Discussion Top


Rosacea is a chronic and recurrent skin condition that affects the central face of middle-aged adults. The influence of the appearance and the physical discomfort caused by rosacea exert a negative impact on patients' quality of life and psychological well-being.[10],[11] PPR is clinically characterised by inflammatory papules/pustules and erythema in the central face, which could be accompanied by irritating symptoms such as burning, stinging or dryness.

The main traditional treatments for PPR include topical metronidazole, azelaic acid or ivermectin, and systemic therapies such as oral tetracyclines or isotretinoin.[12],[13] Although most patients benefit from systemic treatments, there are still some patients who, for any reason, are unable or unwilling to receive systemic therapies. In this regard, tailoring individualised therapies to best suit the expectations of patients has become a new challenge for the clinicians. With the development of cosmetic dermatology, a wide range of therapeutic options are available, including laser, light-based therapies and chemical peels. Among them, chemical peeling is a popular choice since it is a convenient and affordable treatment without systemic side effects. It is reported that SA has been used for the treatment of acne vulgaris, pigmentary disorders, photodamage and other skin problems.[14],[15] Data regarding the effectiveness and safety of SA treatment on PPR are limited.

Although the aetiology of PPR is not completely understood, it is clear that dysfunction of the neurovascular, innate and adaptive immune system could lead to a chronic pathological inflammatory state and further contribute to PPR. Presence of microorganisms, Staphylococcus epidermidis, Helicobacter pylori, Chlamydia pneumonia and Demodex folliculorum, seems to have an association with the inflammation related to PPR.[12] Anti-inflammatory therapy plays an important role in PPR treatment. SA is a β-hydroxyl acid with anti-inflammatory, antimicrobial and antifungal properties.[6] Its anti-inflammatory effect by acting on arachidonic acid cascade is much more prominent than that of other peeling agents. However, SA has a very low solubility in water due to its lipophilic characteristics and is normally administered as an alcoholic solution to completely dissolve it. This form has the tendency to cause some irritation reactions. Most of the patients with rosacea reported irritation sensations including burning, stinging and dryness due to the damage caused to the skin barrier in rosacea.[16],[17] Due to its irritant potential, the safety of SA peeling in rosacea is a real concern. SSA has been believed to improve these side effects of SA. Firstly, SSA is a modified SA preparation using supramolecular engineering principles to surpass the SA solubility issues without changing its pharmacological behaviour. The new water-soluble complex is milder, with fewer side effects. Secondly, SSA is characterised by sustained release upon application. The SSA molecules are released when diluted with water, which can be controlled by a trained technician. In this manner, it may penetrate the skin slowly and is controllable at a low pH. These properties make it an ideal choice as a peeling agent in sensitive skin, and it might be a potential treatment strategy for PPR. Our results showed significant improvement of erythema index and clinical symptoms, which was apparent in the SSA group compared to the control group. No obvious adverse reactions were experienced by patients after treatment.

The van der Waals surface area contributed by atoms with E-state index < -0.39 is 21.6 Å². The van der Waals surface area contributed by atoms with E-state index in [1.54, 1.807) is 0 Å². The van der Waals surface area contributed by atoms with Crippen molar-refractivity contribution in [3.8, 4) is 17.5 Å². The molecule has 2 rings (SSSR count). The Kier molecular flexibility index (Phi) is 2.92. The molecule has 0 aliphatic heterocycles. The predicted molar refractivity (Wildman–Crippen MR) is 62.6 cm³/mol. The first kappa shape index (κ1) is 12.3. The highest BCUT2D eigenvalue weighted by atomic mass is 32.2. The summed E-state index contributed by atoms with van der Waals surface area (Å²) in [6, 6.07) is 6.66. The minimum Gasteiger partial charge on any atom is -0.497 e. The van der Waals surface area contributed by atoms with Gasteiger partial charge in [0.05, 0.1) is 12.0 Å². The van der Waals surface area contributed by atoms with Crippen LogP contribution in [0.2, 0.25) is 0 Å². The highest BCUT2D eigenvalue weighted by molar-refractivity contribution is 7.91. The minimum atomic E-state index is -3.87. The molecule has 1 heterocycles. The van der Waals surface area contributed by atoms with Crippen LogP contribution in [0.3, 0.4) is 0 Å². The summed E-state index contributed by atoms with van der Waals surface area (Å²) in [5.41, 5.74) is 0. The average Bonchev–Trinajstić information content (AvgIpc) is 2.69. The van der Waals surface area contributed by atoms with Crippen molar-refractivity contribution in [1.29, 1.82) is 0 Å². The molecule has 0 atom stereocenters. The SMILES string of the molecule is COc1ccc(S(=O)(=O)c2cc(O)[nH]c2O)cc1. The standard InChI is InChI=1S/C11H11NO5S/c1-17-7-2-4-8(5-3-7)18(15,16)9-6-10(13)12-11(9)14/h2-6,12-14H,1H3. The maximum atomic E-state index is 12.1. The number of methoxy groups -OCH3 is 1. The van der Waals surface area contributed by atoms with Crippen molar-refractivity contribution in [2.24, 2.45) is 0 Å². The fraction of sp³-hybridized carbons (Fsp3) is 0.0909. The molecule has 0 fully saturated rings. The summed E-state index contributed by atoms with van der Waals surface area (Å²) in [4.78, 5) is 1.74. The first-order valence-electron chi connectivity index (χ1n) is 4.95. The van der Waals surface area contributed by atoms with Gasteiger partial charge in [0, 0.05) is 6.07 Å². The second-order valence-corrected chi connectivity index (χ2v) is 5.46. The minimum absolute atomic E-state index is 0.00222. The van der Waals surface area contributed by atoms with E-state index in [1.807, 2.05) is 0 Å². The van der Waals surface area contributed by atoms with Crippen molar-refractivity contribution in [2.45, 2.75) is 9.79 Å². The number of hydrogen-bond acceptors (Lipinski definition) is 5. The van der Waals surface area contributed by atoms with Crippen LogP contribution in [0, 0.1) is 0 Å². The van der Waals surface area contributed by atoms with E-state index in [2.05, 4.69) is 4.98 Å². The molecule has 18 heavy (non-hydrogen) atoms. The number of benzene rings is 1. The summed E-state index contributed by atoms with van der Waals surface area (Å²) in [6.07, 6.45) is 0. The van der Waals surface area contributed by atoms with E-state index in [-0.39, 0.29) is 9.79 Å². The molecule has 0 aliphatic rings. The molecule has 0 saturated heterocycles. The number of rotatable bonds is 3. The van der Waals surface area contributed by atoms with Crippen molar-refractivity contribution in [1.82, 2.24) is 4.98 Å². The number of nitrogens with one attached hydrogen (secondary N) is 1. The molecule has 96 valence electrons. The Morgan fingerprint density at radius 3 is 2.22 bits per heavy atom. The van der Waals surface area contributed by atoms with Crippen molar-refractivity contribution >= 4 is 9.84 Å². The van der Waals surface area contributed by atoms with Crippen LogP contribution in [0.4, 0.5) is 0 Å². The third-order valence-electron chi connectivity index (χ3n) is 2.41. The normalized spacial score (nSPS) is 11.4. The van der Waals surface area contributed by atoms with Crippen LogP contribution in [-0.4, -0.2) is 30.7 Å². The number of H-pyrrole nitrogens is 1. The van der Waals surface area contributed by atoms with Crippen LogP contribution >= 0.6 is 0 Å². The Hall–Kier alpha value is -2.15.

As a superficial peeling agent, 30% SSA causes injury of epidermis and then removes epidermal lipids due to its lipid-soluble nature. These effects might damage the skin barrier integrity. Both TEWL and skin hydration are considered as indicators of skin barrier integrity. In the present study, no statistically significant changes were observed in TEWL and skin hydration between the treatment group and the control group, indicating that the application of 30% SSA did not cause impairment of skin barrier.

In addition, we demonstrated that 30% SSA peeling could be helpful for the recovery of barrier function in rosacea, and the following potential mechanisms may account for this effect. Firstly, SSA has good anti-inflammatory effects, and the relief of inflammation in PPR could improve the functional repair of skin. Secondly, the regeneration of normal epidermal tissues after peels can also help accelerate the recovery of skin barrier function.

Limitations

In this study, objective measurements were used to objectively evaluate the efficacy and safety of SSA peeling on rosacea. However, there are also a few limitations to our study. One limitation was the short, 9-week duration; long-term follow-up is required to confirm the clinical effects and evaluate the relapse rates, as rosacea is a chronic relapsing condition. Another limitation was that patients did not evaluate their own rosacea symptoms such as flushing, burning and dryness with the treatment, since these symptoms could worsen if SSA caused impairment of skin barrier. Also, in this study, we did not evaluate the patients' satisfaction with this treatment, which was valuable, especially for those who had experienced multiple types of therapy.